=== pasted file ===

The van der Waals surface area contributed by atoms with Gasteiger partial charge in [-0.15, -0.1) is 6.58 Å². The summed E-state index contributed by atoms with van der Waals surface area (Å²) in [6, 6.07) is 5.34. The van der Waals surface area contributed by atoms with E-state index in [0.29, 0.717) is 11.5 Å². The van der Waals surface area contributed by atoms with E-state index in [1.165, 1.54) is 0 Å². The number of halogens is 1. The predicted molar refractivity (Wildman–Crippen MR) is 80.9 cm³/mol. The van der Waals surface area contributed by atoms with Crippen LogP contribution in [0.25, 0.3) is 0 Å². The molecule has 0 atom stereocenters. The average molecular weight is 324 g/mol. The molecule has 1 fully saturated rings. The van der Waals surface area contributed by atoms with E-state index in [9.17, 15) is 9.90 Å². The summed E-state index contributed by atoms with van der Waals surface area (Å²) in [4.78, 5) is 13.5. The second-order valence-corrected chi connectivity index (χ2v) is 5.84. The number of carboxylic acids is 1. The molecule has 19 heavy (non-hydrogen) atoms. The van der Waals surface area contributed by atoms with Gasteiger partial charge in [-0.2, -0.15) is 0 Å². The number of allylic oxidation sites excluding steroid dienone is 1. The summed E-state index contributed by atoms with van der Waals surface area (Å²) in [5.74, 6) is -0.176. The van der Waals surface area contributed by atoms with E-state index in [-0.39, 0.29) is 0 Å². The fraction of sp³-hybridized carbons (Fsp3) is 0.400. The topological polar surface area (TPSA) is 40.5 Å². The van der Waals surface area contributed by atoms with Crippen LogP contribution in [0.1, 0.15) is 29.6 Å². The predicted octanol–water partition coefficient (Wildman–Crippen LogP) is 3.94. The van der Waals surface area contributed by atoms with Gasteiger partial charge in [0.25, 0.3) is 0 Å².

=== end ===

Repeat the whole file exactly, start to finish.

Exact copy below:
The van der Waals surface area contributed by atoms with Gasteiger partial charge in [-0.15, -0.1) is 6.58 Å². The summed E-state index contributed by atoms with van der Waals surface area (Å²) in [6, 6.07) is 5.34. The van der Waals surface area contributed by atoms with E-state index in [0.29, 0.717) is 11.5 Å². The van der Waals surface area contributed by atoms with E-state index in [1.165, 1.54) is 0 Å². The number of halogens is 1. The predicted molar refractivity (Wildman–Crippen MR) is 80.9 cm³/mol. The van der Waals surface area contributed by atoms with Crippen LogP contribution in [0.25, 0.3) is 0 Å². The molecule has 0 atom stereocenters. The average molecular weight is 324 g/mol. The molecule has 1 fully saturated rings. The van der Waals surface area contributed by atoms with E-state index in [9.17, 15) is 9.90 Å². The summed E-state index contributed by atoms with van der Waals surface area (Å²) in [4.78, 5) is 13.5. The second-order valence-corrected chi connectivity index (χ2v) is 5.84. The number of carboxylic acids is 1. The molecule has 19 heavy (non-hydrogen) atoms. The van der Waals surface area contributed by atoms with Gasteiger partial charge in [-0.2, -0.15) is 0 Å². The number of allylic oxidation sites excluding steroid dienone is 1. The summed E-state index contributed by atoms with van der Waals surface area (Å²) in [5.74, 6) is -0.176. The van der Waals surface area contributed by atoms with E-state index in [-0.39, 0.29) is 0 Å². The fraction of sp³-hybridized carbons (Fsp3) is 0.400. The topological polar surface area (TPSA) is 40.5 Å². The van der Waals surface area contributed by atoms with Crippen LogP contribution in [0.1, 0.15) is 29.6 Å². The predicted octanol–water partition coefficient (Wildman–Crippen LogP) is 3.94. The van der Waals surface area contributed by atoms with Gasteiger partial charge in [0.25, 0.3) is 0 Å².